Mystical Mondays: Clear Minds, Full Hearts


Circumstances may appear to wreck our lives and God’s plans, but God is not helpless among the ruins. God’s love is still working. He comes in and takes the calamity and uses it victoriously, working out His wonderful plan of love.Eric Liddell, missionary & Olympic sprinter

From John of the Cross’s Dark Night of the Soul, Book the Second, Chapter VIII:
Since this spiritual light is so simple, pure and general, not appropriated or restricted to any particular thing that can be understood, whether natural or Divine (since with respect to all these apprehensions the faculties of the soul are empty and annihilated), it follows that with great comprehensiveness and readiness the soul discerns and penetrates whatsoever thing presents itself to it, whether it come from above or from below; for which cause the Apostle said: That the spiritual man searches all things, even the deep things of God. For by this general and simple wisdom is understood that which the Holy Spirit says through the Wise Man, namely: That it reaches wheresoever it wills by reason of its purity; that is to say, because it is not restricted to any particular object of the intellect or affection.

And this is the characteristic of the spirit that is purged and annihilated with respect to all particular affections and objects of the understanding, that in this state wherein it has pleasure in nothing and understands nothing in particular, but dwells in its emptiness, darkness and obscurity, it is fully prepared to embrace everything to the end that those words of St. Paul may be fulfilled in it: Having nothing, yet possessing everything. For such poverty of spirit as this would deserve such happiness.

Our hearts ache, but we always have joy. We are poor, but we give spiritual riches to others. We own nothing, and yet we have everything. —St. Paul @ II Corinthians 6:10 (NLT)

My office looked as if it had been struck by a natural disaster of some sort, perhaps an 8.9 on the Richter scale or a level 5 hurricane. And I just couldn’t take it any more. I reached my breaking point when someone asked me to locate papers I had recently received and “filed.” Although I knew where they were on my desk, the clutter had eaten away at every clean space on the floor and both desks. Finding something so simple had never been so difficult (except maybe in my childhood closet).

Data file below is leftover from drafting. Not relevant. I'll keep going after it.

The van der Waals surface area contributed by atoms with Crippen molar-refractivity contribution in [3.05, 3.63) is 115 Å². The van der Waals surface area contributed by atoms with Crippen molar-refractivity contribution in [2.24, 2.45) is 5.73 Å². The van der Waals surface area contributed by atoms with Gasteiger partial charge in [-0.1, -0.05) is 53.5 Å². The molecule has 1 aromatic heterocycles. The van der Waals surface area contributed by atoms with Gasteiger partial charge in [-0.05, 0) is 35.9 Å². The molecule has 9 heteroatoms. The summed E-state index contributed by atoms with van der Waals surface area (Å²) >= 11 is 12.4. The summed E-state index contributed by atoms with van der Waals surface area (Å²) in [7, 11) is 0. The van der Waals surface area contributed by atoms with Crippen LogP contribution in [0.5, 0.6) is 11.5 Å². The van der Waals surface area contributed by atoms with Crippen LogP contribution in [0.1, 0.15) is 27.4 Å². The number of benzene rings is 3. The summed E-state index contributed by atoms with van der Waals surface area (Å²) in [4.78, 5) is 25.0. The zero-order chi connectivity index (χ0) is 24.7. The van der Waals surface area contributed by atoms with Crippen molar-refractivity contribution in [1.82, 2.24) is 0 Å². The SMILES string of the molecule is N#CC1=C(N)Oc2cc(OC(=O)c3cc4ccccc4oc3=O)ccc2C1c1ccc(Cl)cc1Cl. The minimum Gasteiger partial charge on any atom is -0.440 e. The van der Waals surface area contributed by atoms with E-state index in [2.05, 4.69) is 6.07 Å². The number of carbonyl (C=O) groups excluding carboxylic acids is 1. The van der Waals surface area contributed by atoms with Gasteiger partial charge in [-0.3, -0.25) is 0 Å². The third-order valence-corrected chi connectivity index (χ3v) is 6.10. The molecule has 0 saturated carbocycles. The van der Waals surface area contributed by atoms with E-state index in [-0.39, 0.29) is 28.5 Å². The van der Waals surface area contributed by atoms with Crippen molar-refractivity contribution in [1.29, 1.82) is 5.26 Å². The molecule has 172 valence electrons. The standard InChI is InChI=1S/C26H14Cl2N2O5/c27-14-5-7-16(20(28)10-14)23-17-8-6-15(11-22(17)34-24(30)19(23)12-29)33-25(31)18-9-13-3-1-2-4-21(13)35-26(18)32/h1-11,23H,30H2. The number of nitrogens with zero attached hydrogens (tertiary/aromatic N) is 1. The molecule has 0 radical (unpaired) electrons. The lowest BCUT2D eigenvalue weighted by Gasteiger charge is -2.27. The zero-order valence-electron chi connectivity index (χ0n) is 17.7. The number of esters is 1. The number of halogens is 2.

The same is true for our hearts at times. We let the stuff of this world creep in and create such chaos and clutter that we may never dig ourselves out. Though we yearn to hear God’s still small voice, all we hear is the cacophony of “doing voices”—”do this” and “do that” and “don’t forget to do this.” Our lives evolve into a perpetual check list of never-ending tasks.

I strongly endeavor to avoid this burden and just be, but I meet people all the time who equate success with how much they are doing, amassing, compiling, etc. I believe one of the great lyricists of the 21st century, Switchfoot’s Jonathan Foreman, makes the brilliant observation (and rails against) that so many in the Western world ascribe to: “Success is equated with excess.” This is not the way God’s Kingdom works, yet we continue to try to make God conform to the world’s ways.

In essence, what we’ve done is crowd God out of the picture. A burning love for God is replaced with a busy church schedule. A passion to be the hands and feet of Jesus finds no room in our hearts as we tie our hands behind our backs with a mounting to-do list. We work hard to present a bountiful basket to the Lord when all he’s looking for are hands that are empty from serving.

We must move from a place where we attempt to “possess God” to a posture of allowing his Holy Spirit to inhabit us. Our souls enter a period of darkness because we have blocked any possible entry of light with clutter. We must remove those things that keep our hearts from connecting with God and our perspective must be radically changed. God is not looking for us to bring Him something; rather, he desires for us to take something from him—his love. For when we understand the essence of God’s love and allow its light to penetrate our hearts, the things of importance in this world fade away and our perspective is forever changed. What used to be important to us before we made room for God to pierce us in this manner becomes meaningless. The cacophony fades away; only his heart and his voice are what matters—and we know precisely what he desires of us.

1) St. John of the Cross said that a true poverty of spirit would deserve such happiness. What does poverty of spirit mean to you? What does that look like in your life?

2) What things can you pinpoint as clutter in your life? How do these things interfere with your ability to hear God’s voice?

3) Does your perspective of God and what’s important to Him match your lifestyle? Explain why or why not.

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